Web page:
6. architectus

    architectus Banned

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    If it is in the public domain, you can flat out rip it off, can't you?
     
  7. mammamaia

    mammamaia nit-picker-in-chief Contributor

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    if it's in the public domain that only means you don't have to ask permission to quote from it... you still have to cite the source and it sure doesn't mean you can claim another's work as your own!
     
  8. architectus

    architectus Banned

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    So I couldn't write a story with Cthulhu in it?

    People write stories with creatures that Tolkein invented without giving him any credit.
     
  9. Rumpole40k

    Rumpole40k Banned

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    You can write a Cthulhu story no problem, but if you were to lift actual text directly from a Lovecraft story, you'd have to cite it.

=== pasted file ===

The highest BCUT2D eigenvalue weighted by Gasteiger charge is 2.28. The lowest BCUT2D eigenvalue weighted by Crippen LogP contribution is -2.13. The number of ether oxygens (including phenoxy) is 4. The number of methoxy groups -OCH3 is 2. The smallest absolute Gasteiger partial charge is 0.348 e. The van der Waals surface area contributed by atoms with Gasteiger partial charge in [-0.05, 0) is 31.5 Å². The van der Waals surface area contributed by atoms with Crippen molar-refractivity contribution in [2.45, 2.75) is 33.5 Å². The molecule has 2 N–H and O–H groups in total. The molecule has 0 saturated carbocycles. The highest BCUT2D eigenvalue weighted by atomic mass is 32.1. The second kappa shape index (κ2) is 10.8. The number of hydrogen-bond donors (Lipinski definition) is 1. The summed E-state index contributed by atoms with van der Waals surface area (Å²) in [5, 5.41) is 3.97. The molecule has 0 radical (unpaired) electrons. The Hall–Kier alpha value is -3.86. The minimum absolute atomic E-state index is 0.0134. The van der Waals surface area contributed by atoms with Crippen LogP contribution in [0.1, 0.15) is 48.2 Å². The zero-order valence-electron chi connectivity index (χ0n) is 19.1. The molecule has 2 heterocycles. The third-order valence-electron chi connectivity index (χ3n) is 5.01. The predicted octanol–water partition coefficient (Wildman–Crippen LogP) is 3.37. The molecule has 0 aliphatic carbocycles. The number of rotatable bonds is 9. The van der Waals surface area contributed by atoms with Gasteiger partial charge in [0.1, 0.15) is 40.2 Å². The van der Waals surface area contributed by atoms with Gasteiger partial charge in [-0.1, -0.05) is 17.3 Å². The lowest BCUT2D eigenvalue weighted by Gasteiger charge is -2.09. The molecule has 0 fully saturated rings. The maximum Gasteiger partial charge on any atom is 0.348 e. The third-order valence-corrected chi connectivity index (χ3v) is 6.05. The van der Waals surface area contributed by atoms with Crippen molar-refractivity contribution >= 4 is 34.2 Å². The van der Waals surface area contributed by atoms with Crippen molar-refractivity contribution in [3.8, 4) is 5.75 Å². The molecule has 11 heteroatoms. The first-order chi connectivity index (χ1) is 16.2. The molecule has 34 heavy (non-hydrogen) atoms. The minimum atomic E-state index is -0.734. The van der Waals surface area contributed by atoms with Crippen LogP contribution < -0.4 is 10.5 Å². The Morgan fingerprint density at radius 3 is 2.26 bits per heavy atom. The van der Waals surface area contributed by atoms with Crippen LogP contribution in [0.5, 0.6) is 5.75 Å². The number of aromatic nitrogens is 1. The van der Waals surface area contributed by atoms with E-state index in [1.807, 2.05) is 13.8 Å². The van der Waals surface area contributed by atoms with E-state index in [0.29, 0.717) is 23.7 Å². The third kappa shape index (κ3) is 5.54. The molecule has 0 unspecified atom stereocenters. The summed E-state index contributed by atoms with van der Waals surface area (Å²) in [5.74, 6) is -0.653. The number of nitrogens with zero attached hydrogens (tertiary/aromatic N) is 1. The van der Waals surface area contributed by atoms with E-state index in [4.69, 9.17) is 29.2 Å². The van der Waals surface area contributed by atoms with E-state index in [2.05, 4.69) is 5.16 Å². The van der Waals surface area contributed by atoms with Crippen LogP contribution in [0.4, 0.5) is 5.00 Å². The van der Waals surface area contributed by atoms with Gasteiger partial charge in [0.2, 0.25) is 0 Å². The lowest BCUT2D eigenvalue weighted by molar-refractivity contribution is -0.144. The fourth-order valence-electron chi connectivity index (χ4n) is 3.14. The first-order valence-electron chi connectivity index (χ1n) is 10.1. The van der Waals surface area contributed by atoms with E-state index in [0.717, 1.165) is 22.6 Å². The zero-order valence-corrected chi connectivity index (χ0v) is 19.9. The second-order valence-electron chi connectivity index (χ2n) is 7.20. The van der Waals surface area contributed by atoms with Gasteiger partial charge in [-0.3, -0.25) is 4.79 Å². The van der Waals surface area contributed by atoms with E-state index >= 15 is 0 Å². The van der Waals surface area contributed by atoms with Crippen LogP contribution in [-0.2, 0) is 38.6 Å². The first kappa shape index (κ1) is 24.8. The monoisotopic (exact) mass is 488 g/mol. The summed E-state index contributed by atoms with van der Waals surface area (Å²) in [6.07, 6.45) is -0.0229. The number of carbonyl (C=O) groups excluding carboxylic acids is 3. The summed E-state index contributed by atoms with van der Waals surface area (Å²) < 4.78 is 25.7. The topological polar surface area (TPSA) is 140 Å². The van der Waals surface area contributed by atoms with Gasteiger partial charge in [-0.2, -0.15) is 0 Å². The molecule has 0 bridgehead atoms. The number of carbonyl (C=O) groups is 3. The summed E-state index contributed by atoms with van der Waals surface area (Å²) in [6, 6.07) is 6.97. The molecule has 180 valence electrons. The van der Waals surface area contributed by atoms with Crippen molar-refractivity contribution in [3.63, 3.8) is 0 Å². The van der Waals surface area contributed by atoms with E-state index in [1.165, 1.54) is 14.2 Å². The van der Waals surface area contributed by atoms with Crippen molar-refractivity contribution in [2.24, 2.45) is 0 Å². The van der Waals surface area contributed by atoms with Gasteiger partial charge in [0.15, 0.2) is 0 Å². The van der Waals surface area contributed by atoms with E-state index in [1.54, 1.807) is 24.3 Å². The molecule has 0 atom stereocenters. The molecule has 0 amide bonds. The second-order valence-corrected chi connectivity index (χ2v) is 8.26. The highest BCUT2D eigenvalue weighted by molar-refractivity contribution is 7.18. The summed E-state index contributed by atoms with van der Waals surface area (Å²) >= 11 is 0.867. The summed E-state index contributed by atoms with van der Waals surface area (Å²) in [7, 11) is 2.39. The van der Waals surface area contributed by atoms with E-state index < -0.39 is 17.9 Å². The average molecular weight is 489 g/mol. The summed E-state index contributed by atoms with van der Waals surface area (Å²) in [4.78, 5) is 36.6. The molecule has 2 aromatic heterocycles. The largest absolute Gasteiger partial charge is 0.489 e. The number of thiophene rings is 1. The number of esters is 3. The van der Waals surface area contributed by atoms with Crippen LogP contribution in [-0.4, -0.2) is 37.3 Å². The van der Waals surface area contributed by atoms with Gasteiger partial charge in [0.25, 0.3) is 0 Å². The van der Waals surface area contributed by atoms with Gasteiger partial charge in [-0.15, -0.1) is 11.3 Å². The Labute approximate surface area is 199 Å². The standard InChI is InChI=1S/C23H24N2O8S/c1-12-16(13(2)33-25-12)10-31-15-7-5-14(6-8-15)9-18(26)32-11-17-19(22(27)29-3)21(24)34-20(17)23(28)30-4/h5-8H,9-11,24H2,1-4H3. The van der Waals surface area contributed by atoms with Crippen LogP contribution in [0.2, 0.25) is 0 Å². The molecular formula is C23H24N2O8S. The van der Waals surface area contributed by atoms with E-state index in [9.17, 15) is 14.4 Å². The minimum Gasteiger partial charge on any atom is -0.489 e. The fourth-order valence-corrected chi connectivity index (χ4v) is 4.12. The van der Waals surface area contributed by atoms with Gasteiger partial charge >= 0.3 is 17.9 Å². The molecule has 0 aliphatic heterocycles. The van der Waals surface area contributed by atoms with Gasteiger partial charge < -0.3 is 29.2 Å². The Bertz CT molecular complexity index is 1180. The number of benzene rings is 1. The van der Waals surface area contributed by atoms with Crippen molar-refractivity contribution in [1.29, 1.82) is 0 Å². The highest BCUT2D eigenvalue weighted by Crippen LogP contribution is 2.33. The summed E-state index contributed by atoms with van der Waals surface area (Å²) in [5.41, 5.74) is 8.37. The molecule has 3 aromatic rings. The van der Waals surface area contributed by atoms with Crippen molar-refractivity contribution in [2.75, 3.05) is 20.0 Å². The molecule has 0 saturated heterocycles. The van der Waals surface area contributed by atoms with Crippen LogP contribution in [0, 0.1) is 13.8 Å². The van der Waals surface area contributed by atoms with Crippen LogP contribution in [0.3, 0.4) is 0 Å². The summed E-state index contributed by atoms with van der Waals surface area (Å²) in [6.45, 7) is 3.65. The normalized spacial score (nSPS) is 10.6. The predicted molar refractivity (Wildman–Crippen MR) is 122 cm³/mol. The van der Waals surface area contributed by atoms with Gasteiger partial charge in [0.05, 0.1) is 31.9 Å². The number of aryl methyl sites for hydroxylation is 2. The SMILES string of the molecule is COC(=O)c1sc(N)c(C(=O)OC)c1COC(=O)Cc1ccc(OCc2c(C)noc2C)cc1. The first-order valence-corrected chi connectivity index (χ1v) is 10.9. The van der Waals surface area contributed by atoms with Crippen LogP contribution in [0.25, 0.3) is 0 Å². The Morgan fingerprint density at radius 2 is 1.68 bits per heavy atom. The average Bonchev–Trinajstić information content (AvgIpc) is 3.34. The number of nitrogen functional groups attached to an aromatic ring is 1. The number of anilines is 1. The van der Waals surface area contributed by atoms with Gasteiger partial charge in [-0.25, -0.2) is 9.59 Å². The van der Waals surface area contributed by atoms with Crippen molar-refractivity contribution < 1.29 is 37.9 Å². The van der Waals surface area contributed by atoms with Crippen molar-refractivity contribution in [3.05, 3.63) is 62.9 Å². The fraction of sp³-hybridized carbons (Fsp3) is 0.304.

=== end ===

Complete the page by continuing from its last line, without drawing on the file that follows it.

10. Forkfoot

    Forkfoot Contributor Contributor

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    Every story should have Cthulhu in it.
     
  11. sorites

    sorites New Member

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    IANAL, but a few Google searches tell us:

    If a work is in the public domain, it can be used without permission. So if "The Call of Cthulhu" is now in the public domain due to expired copyright, there are no legal restrictions over it. You can reprint the work (say, on paper or on a web page) without asking permission or paying money. Why? Because no one who owns it -- it belongs to the public. (In fact, you could even sell it.)

    http://www.universityofcalifornia.edu/copyright/publicdomain.html
    http://fairuse.stanford.edu/Copyright_and_Fair_Use_Overview/chapter8/
    http://www.plagiarism.org/plag_article_plagiarism_faq.html